By 2001, it had been seven years since the artist born Aaliyah Haughton broke out with the '90s R&B classic Age Ain't Nothin' But A Number. Things were a bit quiet from Aaliyah's camp just before the turn of the millennium, but in 2001 was gearing up to take her career to the next plateau. In addition to readying her fantastic self-titled album, Aaliyah was preparing for a transition into acting. Her slated roles included the character Zee in the two sequels to The Matrix and the lead in the Anne Rice adaptation, The Queen of the Damned. There is good reason to believe that Aaliyah would have enjoyed the kind of superstardom as Jennifer Lopez did around that time. But on her way home from filming the video for “Rock the Boat” in the Bahamas, Aaliyah perished in a plane crash along with eight others. By this point, filming had wrapped on The Queen of the Damned, but some of Aaliyah's lines were incomprehensible as spoken with her faux-Egyptian accent. Fortunately, Aaliyah's brother spoke with a similar cadence, and the crew brought him in to overdub those last few lines. Aaliyah's self-titled album went double platinum in the States, but The Queen of the Damned was a critical and financial fiasco.
Nancy Marchand was in the television game longer than most, working in the medium during its inception in the early '50s. But it would be her final role that would define her, as Tony Soprano's needling mother with whom he would constantly squabble. More so than the other characters who made up the rich tapestry of damaged family members which gave Tony panic attacks, Livia Soprano had a mainline to Tony's neuroses and their conflicts are among the shows finest moments. Midway through the show's third season, Marchand's succumbed to complications of lung cancer and emphysema forcing the show's writing staff to kill off her character. As this was an abrupt turn of events, the crew was left scrambling to give her some more screen time before Livia died. The solution was partially to use outtakes and partially to graft Marchand's head onto an extra's body and cobble together lines of dialog from her other on-camera appearances. The resulting scenes feel a bit stilted, but maybe you try acting from the beyond some time.
Like so many stars from Hollywood's Golden Age, Bela Lugosi took a free fall from former glory in his latter years. In 1955, following a divorce from his fourth wife, Lugosi checked himself into the psych ward at Los Angeles General Hospital while in the grips of an addiction that had seen him transition from morphine to methodone and demoral. During that stay, he pleaded with a California judge to have him committed to a state institution. But the most sordid detail from Lugosi's final days does not concern the pits of addiction or his own failing health, but his involvement with anti-auteur Ed Wood. The director had wooed the down-and-out Lugosi, leading them to collaborate on the films Tomb of the Vampire and Ghouls Go West. Both of theses projects were later scrapped, but Wood recycled footage he shot for them for his most notorious bungle, Plan 9 From Outer Space. Since Plan 9 was made entirely after Lugosi's death 1956, Wood had to find a way to lend this disjointed footage narrative cohesion. His solution was to hire his wife's chiropractor to double for the late horror legend, obscuring his face for all onscreen appearances with his cape.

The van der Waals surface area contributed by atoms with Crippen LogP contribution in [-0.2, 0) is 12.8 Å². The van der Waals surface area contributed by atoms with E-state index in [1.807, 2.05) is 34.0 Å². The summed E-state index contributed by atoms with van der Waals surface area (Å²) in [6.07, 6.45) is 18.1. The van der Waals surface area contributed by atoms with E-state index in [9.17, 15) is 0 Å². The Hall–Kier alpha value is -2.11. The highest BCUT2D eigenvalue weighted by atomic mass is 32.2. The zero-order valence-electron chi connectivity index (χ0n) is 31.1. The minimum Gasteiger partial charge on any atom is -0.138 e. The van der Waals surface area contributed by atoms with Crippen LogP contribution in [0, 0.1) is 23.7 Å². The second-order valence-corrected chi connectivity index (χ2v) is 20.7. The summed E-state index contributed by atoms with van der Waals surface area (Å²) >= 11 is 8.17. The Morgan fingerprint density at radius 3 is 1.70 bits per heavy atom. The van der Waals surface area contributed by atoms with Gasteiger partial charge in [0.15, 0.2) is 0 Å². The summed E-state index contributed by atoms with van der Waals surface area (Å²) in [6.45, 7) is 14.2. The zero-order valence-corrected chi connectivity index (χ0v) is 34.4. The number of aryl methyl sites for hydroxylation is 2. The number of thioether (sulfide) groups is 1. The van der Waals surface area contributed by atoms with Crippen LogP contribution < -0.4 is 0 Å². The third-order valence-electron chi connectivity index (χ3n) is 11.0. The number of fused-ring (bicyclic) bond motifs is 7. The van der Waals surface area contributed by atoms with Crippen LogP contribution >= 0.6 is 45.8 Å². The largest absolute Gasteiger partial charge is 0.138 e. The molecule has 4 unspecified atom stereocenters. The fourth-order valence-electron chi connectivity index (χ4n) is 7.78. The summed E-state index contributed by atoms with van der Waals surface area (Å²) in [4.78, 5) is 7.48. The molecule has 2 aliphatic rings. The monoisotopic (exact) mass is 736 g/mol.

The progeny of Bruce Lee, Brandon Lee was carving out a niche for himself in the late '80s and early '90s. He hit major action genre milestones of starring in a Hong Kong-made crime film and playing foil to Dolph Lundgren in the buddy cop movie, Showdown in Little Tokyo. Lee's breakout would come in 1994 with the release of his starring vehicle The Crow, but he would not live to see the film's success. In what ended up being one of the biggest entertainment news items of the '90s, Lee was tragically shot on camera, on set, with a prop pistol. Because the production's firearms expert left early that day and the rest of the crew was ignorant about the safety standards of using firearms on set, a scene in which Lee's Crow gets into an altercation with Michael Massee's Funboy turned into a grisly mishap. The accident led to Paramount pulling all remaining funding from the production, but filming was resumed when Miramax stepped into the picture. As Lee only had three more days of filming for the picture, the creative team was able to do some surgery on the script and use CGI to graft Brandon Lee's face over an extra. The film grossed over $50 million (big money in those days) at the box office and spawned three sequels.
Few comedic actors were as widely beloved and versatile as John Candy at the height of his fame in the '80s. The multiplying career possibilities for his film career in the '90s make him one of comedy's greatest “what if” stories, alongside the likes of Gilda Radner, John Belushi, and Mitch Hedberg. At just 43 years old, an obese Candy was taken in his sleep by a heart attack during the filming of Wagons East in Durango, Mexico. A heart attack at a young age was something Candy feared, given the fact that his father, Sidney, died from one at age 35. Since Candy was not done filming all of his scenes for Wagons East, the film's editors had to use a combination of savvy cutting techniques and some digital manipulation to put him into scenes which had yet to be completed at the time of Candy's passing. While Wagons East ended up a critical and box-office flop, another posthumously released Candy vehicle, Canadian Bacon, ended up being one of the most beloved roles in the entirety of his oeuvre.